President Obama requested a total of $123.7 billion for FY2011 for the Department of Transportation, the Department of Housing and Urban Development, and the related agencies that are funded through the annual Transportation, Housing and Urban Development, and Related Agencies Appropriations (THUD) act. This request represented an increase of approximately $1.6 billion (1.3%) over the $122.1 billion provided in the FY2010 THUD appropriations act.

During the second session of the 111
th Congress, the House passed an FY2011 THUD appropriations bill (H.R. 5850) that would have provided $126.4 billion (3.5% over the FY2010 enacted level). The Senate did not pass an FY2011 THUD appropriations bill; the Senate Committee on Appropriations reported out an FY2011 THUD appropriations bill (S. 3644) that recommended $122.8 billion (less than 1% over FY2010). In the absence of passage of a THUD appropriations act for FY2011, Congress has provided funding for the THUD agencies (and other government agencies) through a series of continuing resolutions (CRs). The 111th Congress provided funding through March 4, 2011 (P.L. 111-322), at roughly FY2010 funding levels.

The 112
th Congress resumed the FY2011 appropriations process, with the House under new leadership and expressing an intent to reduce non-security-related federal discretionary spending. With only a little over half of FY2011 left when the March 4 CR expired, and the budget request for FY2012 already submitted, debate over FY2011 appropriations shifted to the question of how much would be cut from the current total discretionary funding level. On February 18, 2011, the House passed H.R. 1, a bill to fund the government for the remainder of the fiscal year, which would have cut discretionary funding not only below the FY2011 requested level but also below the FY2010 enacted level. It would have provided $108.0 billion in total budgetary resources for THUD, 11% below the FY2010 enacted level. On March 9, 2011, the Senate considered, but failed to pass, both H.R. 1 and a Senate amendment to H.R. 1 (S.Amdt. 149) that would have cut total discretionary funding below the FY2011 request but left it above the FY2010 enacted level. It would have provided $118.3 billion for THUD, 3% less than the FY2010 enacted level. For the Department of Transportation (DOT), the President’s FY2011 budget requested a total of $77.7 billion. That was $2.0 billion (2.6%) above the $75.7 billion provided for FY2010. The House-passed H.R. 5850 (111th Congress) would have provided $79.4 billion ($3.7 billion over FY2010); the 111th Congress’s Senate Committee on Appropriations recommended $75.8 billion ($0.1 billion over FY2010). In the 112th Congress, H.R. 1 would have provided $68.3 billion ($7.4 billion below FY2010); S.Amdt. 149 would have provided $73.7 billion ($2.0 billion below FY2010).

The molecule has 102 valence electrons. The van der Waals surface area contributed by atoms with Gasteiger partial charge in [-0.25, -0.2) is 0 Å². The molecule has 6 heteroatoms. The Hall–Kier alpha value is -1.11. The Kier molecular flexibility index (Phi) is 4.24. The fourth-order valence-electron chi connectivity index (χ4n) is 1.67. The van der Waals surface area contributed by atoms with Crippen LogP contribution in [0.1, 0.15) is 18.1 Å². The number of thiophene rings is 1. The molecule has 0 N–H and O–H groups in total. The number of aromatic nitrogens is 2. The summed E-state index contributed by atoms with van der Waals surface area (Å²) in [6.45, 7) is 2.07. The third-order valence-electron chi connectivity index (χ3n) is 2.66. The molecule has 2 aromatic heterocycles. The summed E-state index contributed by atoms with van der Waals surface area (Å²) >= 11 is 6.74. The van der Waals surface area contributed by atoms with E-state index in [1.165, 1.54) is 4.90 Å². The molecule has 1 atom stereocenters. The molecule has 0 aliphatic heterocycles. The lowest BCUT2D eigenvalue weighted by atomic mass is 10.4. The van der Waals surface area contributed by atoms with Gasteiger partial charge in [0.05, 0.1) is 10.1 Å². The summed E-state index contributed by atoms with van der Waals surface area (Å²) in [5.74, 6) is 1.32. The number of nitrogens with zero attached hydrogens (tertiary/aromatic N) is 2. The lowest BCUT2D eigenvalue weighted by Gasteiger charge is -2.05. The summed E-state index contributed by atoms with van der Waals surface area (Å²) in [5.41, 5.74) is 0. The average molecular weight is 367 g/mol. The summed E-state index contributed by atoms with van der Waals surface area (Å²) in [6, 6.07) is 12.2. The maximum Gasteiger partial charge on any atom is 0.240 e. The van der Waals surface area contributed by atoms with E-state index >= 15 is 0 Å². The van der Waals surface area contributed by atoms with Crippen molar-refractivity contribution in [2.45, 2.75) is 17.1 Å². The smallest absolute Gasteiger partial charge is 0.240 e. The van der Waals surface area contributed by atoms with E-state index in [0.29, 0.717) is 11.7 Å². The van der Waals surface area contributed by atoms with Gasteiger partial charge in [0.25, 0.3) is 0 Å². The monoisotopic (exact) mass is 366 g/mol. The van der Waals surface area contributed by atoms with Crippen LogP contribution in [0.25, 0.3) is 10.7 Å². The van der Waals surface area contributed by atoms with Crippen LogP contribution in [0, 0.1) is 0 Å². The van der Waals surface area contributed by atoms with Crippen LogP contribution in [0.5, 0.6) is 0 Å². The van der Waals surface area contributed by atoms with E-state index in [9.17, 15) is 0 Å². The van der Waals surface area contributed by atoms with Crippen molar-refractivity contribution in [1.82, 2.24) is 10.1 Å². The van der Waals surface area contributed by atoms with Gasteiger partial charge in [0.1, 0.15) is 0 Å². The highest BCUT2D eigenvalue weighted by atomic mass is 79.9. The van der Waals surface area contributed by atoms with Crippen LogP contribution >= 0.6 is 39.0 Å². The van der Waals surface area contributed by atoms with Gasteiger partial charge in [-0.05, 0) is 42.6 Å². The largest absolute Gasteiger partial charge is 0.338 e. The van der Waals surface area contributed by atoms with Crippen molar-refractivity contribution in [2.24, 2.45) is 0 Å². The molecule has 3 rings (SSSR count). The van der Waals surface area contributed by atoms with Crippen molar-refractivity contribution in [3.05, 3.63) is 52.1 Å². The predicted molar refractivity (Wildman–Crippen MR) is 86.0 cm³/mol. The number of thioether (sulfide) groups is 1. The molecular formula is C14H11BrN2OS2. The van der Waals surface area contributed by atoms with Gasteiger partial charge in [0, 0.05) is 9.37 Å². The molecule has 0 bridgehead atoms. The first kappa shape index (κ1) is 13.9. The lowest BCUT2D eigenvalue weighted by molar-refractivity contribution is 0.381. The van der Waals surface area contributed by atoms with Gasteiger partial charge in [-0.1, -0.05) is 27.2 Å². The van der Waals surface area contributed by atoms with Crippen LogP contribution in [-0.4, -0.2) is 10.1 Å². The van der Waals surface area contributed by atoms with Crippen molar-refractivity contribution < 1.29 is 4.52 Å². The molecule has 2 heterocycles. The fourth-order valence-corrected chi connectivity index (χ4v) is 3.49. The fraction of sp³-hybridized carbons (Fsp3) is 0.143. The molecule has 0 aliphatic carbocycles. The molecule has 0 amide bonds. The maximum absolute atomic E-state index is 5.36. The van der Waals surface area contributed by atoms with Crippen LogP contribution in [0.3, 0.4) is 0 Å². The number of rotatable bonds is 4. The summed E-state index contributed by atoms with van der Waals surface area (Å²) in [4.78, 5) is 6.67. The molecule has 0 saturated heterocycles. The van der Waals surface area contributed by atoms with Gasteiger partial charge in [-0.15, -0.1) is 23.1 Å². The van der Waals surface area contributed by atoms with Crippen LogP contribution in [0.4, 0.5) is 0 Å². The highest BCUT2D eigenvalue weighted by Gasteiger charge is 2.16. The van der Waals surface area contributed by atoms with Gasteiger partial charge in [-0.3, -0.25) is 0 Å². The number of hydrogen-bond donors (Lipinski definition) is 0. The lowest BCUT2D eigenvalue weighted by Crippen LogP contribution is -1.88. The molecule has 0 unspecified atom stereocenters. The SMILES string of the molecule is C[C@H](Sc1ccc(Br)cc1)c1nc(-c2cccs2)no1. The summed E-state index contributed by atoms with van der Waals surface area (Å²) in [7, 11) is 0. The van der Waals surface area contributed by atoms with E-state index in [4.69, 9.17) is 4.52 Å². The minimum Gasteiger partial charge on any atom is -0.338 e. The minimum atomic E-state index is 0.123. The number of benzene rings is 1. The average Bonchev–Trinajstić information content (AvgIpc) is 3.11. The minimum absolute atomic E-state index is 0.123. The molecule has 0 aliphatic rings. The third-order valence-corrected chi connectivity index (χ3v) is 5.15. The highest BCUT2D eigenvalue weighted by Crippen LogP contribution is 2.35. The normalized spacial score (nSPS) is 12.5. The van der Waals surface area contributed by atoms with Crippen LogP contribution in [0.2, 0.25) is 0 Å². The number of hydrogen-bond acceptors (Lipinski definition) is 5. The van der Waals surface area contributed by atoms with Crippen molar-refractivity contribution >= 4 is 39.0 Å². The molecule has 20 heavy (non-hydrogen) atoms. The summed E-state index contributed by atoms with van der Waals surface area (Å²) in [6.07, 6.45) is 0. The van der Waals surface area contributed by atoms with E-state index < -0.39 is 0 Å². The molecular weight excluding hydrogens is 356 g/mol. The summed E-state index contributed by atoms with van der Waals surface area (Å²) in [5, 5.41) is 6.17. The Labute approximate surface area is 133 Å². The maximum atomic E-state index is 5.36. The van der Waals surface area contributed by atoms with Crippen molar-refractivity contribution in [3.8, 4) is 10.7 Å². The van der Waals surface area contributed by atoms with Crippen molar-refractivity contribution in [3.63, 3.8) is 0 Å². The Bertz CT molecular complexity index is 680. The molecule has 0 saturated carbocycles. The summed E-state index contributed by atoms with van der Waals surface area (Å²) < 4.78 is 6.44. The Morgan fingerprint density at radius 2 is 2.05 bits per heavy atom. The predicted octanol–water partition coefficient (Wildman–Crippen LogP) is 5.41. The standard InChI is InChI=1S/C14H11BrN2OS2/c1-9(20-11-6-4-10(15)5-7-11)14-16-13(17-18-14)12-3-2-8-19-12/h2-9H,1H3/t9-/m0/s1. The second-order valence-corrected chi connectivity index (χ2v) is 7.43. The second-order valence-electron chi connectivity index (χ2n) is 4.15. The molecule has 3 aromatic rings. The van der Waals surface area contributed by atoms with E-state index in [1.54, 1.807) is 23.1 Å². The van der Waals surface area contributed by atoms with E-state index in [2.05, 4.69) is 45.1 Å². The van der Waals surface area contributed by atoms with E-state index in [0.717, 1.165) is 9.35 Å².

For the Department of Housing and Urban Development (HUD), the President’s FY2011 budget requested about $45.6 billion in net new budget authority, a decrease of about 1% from the FY2010 enacted level. However, the requested decrease in net new budget authority actually represented a 3% increase in new funding for HUD programs, as the overall increase in appropriations would have been more than offset by a substantial increase in offsetting collections and receipts, which were expected to come from proposed changes to the Federal Housing Administration (FHA) mortgage insurance programs. Both the FY2011 House and Senate bills in the 111